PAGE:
On the brink of my 21st birthday, I must finally surrender to the idea that, unfortunately, my mother is and always will be, completely, 100% right.
This I believe, and I have the physical and mental scars to prove it. But, let me clarify. I don’t mean that my mother wins every debate or argument she has with just anyone. Only me. So, after 21 years, I must let my stubborn guard down, and finally accept the fact that her advice or disagreements with choices I have made are most valid.
When I was eight, I loved to ride my red plastic scooter carelessly down the street. Mom told me to tie my shoes, and to not go so fast, because I could trip and fall. But my young blood was looking for a thrill, so I ignored both requests and sped off. I only made it halfway down the street before I had fallen and scratched up my knee. The thought of mom cleaning me up and placing a clean band-aid on my knee crossed my mind. But instead, I straightened myself out and came home later convincing myself that the red scooter was obviously defected. Mom wouldn’t win, yet.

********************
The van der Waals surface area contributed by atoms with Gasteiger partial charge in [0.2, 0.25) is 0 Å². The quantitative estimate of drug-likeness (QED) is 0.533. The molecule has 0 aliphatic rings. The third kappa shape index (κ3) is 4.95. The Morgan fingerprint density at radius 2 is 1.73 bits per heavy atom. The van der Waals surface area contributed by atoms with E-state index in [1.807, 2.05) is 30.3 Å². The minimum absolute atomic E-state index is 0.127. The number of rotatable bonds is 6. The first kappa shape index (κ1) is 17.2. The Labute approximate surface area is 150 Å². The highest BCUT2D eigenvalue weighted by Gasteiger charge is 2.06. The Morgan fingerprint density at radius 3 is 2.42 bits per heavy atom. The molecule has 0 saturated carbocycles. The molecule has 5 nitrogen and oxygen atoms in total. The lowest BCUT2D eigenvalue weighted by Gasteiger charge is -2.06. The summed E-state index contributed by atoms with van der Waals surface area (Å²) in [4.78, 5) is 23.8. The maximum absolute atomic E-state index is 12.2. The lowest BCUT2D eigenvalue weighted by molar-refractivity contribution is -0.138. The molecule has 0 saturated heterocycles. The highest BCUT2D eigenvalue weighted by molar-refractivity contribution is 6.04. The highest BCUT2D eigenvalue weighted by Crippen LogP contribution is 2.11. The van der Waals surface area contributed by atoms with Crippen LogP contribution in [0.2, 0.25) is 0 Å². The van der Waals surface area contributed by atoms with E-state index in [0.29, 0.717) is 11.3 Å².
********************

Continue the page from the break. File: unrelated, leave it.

However, this holds true with the pancake pan burn on my arm, the twenty splinters from a skateboard ramp, every summer burn endured at the beach and the chicken pock scar that rests on my leg eternally.
As I grew older, Mom told me to “try every chocolate in the box” in relation to boyfriends. She allowed me little to no grieving time as I pined over my first high school love. She threw The Feminine Mystique my way, put on a Joni Mitchell album and left me to my own devices. I refused to believe that it would ever be ok. Now, three years later, I laugh at my naïve self, and grimace at the fact that mom was once again, too right.
I finally came to this whole recently, when one of my roommates and I decided to take a long weekend away from school. We over loaded with plans to visit too many people, and when Mom mentioned this to me, I replied, “We are young, it will be fun.” Three days later, out of cash and exhausted, we made our way back to Pittsburgh. We hit traffic, which she had said would happen. It was a standstill: a five car pile up near Gettysburg, PA. Near this infamous battleground, I sighed, knowing that it was time to throw up the white flag to a woman older and wiser.
My mother’s experiences far exceeding mine, I will no longer consider it a burden. However, I still hold on to the hope that one day, I will finish the New York Times Sunday crossword puzzle before her, in pen, no mistakes.
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